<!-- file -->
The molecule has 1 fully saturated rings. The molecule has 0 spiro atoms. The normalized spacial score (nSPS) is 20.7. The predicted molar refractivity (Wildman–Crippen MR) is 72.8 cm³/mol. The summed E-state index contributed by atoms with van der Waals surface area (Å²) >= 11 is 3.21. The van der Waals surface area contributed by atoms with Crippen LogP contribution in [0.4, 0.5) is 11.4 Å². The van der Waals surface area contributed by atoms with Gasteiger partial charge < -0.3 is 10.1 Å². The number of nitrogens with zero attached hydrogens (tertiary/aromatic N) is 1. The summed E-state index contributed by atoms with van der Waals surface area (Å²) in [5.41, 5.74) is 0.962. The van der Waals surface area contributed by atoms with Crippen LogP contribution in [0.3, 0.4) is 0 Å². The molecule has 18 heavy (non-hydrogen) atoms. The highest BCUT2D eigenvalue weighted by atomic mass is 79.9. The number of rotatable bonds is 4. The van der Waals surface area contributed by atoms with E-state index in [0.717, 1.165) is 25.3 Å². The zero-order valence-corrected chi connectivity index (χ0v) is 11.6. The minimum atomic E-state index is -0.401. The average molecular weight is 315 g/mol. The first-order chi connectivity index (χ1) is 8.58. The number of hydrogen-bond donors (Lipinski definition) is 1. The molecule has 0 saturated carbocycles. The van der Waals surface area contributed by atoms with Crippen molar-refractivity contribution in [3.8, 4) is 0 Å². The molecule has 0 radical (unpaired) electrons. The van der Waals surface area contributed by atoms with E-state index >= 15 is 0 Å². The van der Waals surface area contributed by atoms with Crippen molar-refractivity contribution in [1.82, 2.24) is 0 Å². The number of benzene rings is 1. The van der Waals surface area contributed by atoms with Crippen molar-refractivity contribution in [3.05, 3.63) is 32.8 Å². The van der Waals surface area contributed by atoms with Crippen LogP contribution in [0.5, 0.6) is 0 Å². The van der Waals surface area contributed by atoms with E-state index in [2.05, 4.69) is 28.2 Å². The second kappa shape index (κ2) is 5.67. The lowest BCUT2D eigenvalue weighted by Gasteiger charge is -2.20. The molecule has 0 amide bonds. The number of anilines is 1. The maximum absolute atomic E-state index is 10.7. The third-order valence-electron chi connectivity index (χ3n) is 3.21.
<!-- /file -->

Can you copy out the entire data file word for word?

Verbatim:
The molecule has 1 fully saturated rings. The molecule has 0 spiro atoms. The normalized spacial score (nSPS) is 20.7. The predicted molar refractivity (Wildman–Crippen MR) is 72.8 cm³/mol. The summed E-state index contributed by atoms with van der Waals surface area (Å²) >= 11 is 3.21. The van der Waals surface area contributed by atoms with Crippen LogP contribution in [0.4, 0.5) is 11.4 Å². The van der Waals surface area contributed by atoms with Gasteiger partial charge < -0.3 is 10.1 Å². The number of nitrogens with zero attached hydrogens (tertiary/aromatic N) is 1. The summed E-state index contributed by atoms with van der Waals surface area (Å²) in [5.41, 5.74) is 0.962. The van der Waals surface area contributed by atoms with Crippen LogP contribution in [0.3, 0.4) is 0 Å². The molecule has 18 heavy (non-hydrogen) atoms. The highest BCUT2D eigenvalue weighted by atomic mass is 79.9. The number of rotatable bonds is 4. The van der Waals surface area contributed by atoms with E-state index in [0.717, 1.165) is 25.3 Å². The zero-order valence-corrected chi connectivity index (χ0v) is 11.6. The minimum atomic E-state index is -0.401. The average molecular weight is 315 g/mol. The first-order chi connectivity index (χ1) is 8.58. The number of hydrogen-bond donors (Lipinski definition) is 1. The molecule has 0 saturated carbocycles. The van der Waals surface area contributed by atoms with Crippen molar-refractivity contribution in [3.8, 4) is 0 Å². The molecule has 0 radical (unpaired) electrons. The van der Waals surface area contributed by atoms with E-state index >= 15 is 0 Å². The van der Waals surface area contributed by atoms with Crippen molar-refractivity contribution in [1.82, 2.24) is 0 Å². The number of benzene rings is 1. The van der Waals surface area contributed by atoms with Crippen molar-refractivity contribution in [3.05, 3.63) is 32.8 Å². The van der Waals surface area contributed by atoms with Crippen LogP contribution in [0.5, 0.6) is 0 Å². The van der Waals surface area contributed by atoms with E-state index in [2.05, 4.69) is 28.2 Å². The second kappa shape index (κ2) is 5.67. The lowest BCUT2D eigenvalue weighted by Gasteiger charge is -2.20. The molecule has 0 amide bonds. The number of anilines is 1. The maximum absolute atomic E-state index is 10.7. The third-order valence-electron chi connectivity index (χ3n) is 3.21.